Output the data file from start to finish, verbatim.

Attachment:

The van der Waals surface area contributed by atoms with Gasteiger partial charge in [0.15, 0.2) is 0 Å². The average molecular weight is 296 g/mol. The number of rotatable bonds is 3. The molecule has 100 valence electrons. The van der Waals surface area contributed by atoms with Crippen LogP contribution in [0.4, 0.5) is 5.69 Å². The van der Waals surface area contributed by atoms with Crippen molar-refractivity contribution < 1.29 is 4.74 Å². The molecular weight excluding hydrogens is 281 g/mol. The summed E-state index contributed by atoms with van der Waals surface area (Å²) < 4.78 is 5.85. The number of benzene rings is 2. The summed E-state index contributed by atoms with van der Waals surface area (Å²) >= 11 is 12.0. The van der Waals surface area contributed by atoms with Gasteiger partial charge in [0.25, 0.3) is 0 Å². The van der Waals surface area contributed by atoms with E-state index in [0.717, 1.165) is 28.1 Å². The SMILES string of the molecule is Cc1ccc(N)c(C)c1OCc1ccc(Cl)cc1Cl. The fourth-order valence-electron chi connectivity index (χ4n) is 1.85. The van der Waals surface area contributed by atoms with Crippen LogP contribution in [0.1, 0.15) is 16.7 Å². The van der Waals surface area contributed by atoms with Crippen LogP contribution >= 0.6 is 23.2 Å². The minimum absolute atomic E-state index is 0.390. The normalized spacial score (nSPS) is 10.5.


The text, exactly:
The van der Waals surface area contributed by atoms with Gasteiger partial charge in [0.15, 0.2) is 0 Å². The average molecular weight is 296 g/mol. The number of rotatable bonds is 3. The molecule has 100 valence electrons. The van der Waals surface area contributed by atoms with Crippen LogP contribution in [0.4, 0.5) is 5.69 Å². The van der Waals surface area contributed by atoms with Crippen molar-refractivity contribution < 1.29 is 4.74 Å². The molecular weight excluding hydrogens is 281 g/mol. The summed E-state index contributed by atoms with van der Waals surface area (Å²) < 4.78 is 5.85. The number of benzene rings is 2. The summed E-state index contributed by atoms with van der Waals surface area (Å²) >= 11 is 12.0. The van der Waals surface area contributed by atoms with Gasteiger partial charge in [0.25, 0.3) is 0 Å². The van der Waals surface area contributed by atoms with E-state index in [0.717, 1.165) is 28.1 Å². The SMILES string of the molecule is Cc1ccc(N)c(C)c1OCc1ccc(Cl)cc1Cl. The fourth-order valence-electron chi connectivity index (χ4n) is 1.85. The van der Waals surface area contributed by atoms with Crippen LogP contribution in [0.1, 0.15) is 16.7 Å². The van der Waals surface area contributed by atoms with Crippen LogP contribution >= 0.6 is 23.2 Å². The minimum absolute atomic E-state index is 0.390. The normalized spacial score (nSPS) is 10.5.